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Testing Automatic Line Leak Detectors FAQs

The failure of pressurized piping is the primary source of petroleum contamination from underground storage tank (UST) systems today. Automatic line leak detectors (ALLD) are required to prevent this. But do ALLDs work properly after installation? The only way to know is to test the device every year (annually) as required by law. The requirements for testing can be complicated. Here are answers to frequently asked questions about ALLDs for UST owners, operators, testers and inspectors

What is an ALLD and what does it do?
An ALLD is an electronic or mechanical device that continuously monitors for catastrophic releases from underground piping. The device looks for a drop in pressure greater 3 gallons per hour (gph) each time the dispenser is activated.
Are there advantages in using an electronic device versus a mechanical ALLD?
One advantage is that they can do a monthly and annual precision test, eliminating the need for interstitial monitoring or annual line tightness testing. They also seem to run better in cold climates.
What happens if a leak is detected?
Within one hour of detecting a leak the ALLD will activate a flow restrictor, shut-off or alarm. These are your indicators there may be a problem. Some electronic ALLDs trigger positive turbine shutdown when a release is detected.
Is an ALLD required on all pressurized piping systems?
Yes. All underground pressurized piping must have one of these devices.
Are there any requirements to maintain my ALLD?
Yes. The ALLD must be tested annually to make sure it is functioning properly. ALLD means Automatic Line Leak Detector Leak Detection (LD) results must be monitored and recorded every 30 days and kept on file. Must show the past 12 months records without two consecutive months of missing, invalid, or inconclusive results.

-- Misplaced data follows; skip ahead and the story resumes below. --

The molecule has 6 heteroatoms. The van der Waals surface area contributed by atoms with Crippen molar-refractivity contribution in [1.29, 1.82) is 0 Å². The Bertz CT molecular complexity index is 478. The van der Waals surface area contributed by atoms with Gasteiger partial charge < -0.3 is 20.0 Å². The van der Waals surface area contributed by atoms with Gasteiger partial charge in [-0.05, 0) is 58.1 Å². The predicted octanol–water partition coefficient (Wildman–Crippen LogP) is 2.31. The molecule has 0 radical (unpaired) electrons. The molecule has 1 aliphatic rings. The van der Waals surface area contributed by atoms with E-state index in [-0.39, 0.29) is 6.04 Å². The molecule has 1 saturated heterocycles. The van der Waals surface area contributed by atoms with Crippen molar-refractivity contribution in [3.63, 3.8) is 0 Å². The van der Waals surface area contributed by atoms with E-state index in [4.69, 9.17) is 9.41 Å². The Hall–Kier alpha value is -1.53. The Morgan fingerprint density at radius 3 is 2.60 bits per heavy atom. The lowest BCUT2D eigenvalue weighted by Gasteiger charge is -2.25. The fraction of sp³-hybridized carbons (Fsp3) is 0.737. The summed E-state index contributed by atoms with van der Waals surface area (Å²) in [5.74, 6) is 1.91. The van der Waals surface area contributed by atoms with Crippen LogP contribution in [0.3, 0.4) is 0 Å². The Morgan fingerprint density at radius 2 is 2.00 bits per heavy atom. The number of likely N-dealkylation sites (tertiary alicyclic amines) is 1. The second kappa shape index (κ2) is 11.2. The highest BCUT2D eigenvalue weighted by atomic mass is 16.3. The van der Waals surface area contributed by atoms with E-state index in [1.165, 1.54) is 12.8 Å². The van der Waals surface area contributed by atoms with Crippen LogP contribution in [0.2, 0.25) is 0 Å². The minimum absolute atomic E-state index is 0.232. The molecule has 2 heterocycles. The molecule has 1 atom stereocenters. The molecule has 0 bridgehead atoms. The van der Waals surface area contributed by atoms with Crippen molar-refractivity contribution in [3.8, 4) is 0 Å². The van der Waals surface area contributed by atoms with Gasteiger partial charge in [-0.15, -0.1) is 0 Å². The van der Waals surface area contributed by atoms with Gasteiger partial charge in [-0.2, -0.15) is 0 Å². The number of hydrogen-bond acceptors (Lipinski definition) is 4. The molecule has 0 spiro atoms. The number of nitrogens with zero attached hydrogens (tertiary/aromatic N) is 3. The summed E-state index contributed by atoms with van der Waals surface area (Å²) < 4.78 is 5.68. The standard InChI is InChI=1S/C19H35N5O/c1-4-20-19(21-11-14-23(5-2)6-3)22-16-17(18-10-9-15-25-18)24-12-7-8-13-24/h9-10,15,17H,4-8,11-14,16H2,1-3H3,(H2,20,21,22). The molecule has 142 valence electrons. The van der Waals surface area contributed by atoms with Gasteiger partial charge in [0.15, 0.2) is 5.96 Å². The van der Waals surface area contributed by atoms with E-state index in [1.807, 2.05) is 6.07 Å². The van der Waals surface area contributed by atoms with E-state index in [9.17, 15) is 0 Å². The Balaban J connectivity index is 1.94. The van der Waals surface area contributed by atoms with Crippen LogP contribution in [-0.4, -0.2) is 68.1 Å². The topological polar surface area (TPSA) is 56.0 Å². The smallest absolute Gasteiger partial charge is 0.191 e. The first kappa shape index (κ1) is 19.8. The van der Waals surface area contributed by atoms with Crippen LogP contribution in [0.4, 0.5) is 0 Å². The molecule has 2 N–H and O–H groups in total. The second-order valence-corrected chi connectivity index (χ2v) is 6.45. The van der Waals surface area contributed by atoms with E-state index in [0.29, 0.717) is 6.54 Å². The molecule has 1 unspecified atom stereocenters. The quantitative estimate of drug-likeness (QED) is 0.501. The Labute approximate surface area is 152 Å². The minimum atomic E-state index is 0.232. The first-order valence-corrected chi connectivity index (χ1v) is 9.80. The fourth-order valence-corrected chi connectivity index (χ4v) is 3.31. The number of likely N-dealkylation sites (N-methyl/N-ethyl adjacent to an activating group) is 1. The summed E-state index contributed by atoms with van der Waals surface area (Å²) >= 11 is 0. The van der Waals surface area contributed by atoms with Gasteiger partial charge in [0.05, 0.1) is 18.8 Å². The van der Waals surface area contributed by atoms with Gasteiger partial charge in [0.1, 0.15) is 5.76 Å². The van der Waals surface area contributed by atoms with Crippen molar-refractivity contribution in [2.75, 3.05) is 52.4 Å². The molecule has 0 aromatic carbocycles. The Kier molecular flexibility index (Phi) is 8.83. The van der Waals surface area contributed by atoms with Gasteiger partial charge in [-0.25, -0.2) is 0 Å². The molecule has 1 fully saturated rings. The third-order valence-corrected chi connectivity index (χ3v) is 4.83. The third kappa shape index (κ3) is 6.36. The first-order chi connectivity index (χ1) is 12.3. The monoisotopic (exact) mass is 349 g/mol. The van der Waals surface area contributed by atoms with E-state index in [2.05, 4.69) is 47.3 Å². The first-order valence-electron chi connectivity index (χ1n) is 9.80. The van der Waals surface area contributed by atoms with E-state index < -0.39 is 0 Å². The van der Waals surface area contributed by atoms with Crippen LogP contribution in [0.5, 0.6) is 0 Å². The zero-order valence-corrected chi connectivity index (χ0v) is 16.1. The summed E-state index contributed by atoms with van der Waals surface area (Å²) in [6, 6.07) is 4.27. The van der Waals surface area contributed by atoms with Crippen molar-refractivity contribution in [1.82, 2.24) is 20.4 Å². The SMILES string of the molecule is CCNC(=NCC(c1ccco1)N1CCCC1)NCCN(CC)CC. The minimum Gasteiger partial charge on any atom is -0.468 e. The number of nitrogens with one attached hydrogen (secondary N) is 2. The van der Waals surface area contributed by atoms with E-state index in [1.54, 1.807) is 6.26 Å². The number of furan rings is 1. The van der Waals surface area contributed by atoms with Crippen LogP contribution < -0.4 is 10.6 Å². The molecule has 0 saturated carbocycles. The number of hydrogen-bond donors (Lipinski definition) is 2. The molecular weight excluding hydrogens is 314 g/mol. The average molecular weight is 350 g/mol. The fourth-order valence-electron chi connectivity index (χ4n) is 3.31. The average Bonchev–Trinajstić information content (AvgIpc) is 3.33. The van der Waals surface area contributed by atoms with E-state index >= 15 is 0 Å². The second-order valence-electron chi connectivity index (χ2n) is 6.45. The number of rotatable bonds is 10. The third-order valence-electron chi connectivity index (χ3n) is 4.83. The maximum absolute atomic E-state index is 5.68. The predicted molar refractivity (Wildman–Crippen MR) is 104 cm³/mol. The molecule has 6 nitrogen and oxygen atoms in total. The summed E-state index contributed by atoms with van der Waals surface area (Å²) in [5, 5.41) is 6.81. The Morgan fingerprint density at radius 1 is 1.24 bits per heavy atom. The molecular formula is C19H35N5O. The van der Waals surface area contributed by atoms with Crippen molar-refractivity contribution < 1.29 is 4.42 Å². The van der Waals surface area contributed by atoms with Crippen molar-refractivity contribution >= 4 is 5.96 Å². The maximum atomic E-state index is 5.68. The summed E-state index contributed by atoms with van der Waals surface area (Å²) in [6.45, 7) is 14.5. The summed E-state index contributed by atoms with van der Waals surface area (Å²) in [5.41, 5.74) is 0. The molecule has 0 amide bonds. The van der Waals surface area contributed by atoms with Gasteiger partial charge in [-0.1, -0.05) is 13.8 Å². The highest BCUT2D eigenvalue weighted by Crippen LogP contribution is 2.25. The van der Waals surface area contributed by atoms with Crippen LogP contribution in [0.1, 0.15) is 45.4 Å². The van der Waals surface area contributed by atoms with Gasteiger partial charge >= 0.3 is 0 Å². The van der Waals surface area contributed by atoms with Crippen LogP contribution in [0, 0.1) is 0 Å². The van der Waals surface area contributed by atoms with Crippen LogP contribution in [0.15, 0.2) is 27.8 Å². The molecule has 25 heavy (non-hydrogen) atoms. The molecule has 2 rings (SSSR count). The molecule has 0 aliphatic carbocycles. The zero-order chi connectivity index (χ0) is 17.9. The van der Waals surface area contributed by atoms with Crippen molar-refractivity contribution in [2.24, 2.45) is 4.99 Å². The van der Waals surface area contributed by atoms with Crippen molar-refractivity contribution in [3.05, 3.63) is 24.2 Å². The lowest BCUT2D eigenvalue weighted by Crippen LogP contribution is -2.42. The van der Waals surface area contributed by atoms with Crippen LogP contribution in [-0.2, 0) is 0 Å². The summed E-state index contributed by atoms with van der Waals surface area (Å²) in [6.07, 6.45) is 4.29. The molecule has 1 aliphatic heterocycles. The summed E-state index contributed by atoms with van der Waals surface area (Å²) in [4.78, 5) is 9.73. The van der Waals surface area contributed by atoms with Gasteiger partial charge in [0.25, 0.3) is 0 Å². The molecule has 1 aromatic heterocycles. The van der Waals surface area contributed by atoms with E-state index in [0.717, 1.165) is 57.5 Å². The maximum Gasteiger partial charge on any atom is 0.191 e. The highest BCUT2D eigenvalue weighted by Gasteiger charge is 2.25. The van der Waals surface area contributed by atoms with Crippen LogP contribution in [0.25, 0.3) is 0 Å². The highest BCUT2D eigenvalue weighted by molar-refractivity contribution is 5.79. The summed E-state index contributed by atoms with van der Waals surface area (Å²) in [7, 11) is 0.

Pressurized piping must meet one the following requirements:
  • ALLD (3 gph) and double-wall pipe with liquid interstitial monitoring.
  • ALLD (3gph) and double wall pipe with visual (manual log) interstitial monitoring.
  • ALLD (3gph) and 0.2gph leak rate test at least once each 30 days, double-wall.
  • ALLD (3gph) and annual line tightness test (LTT) 0.1 gph leak rate test on single-wall pressurized lines.
  • ALLD (3gph) and annual LTT 0.1 gph leak rate test on double-wall pressurized lines.
Who can test an ALLD?
A UST worker who is a manufacturer trained technician.
How is an ALLD tested?
The tester attaches a test device to the ALLD and simulates a leak to see if the ALLD activates and at what rate. The tester must use a method and equipment approved by the manufacturer.
Must an ALLD achieve a minimum detectable leak rate of 3 gallons per hour every year?
Yes. Must meet annual performance measurements set out by the EPA. All ALLDs are required to meet a 3-gph leak rate test. This reduces the risk of releases to the environment.
At what point should an ALLD be replaced?
An ALLD that fails the 3gph test must be fixed or replaced.
Any questions?
Common ALLD Brands in Alaska
  • Red Jacket
  • Vaporless
  • Veeder-Root
  • FE Petro
  • EBW

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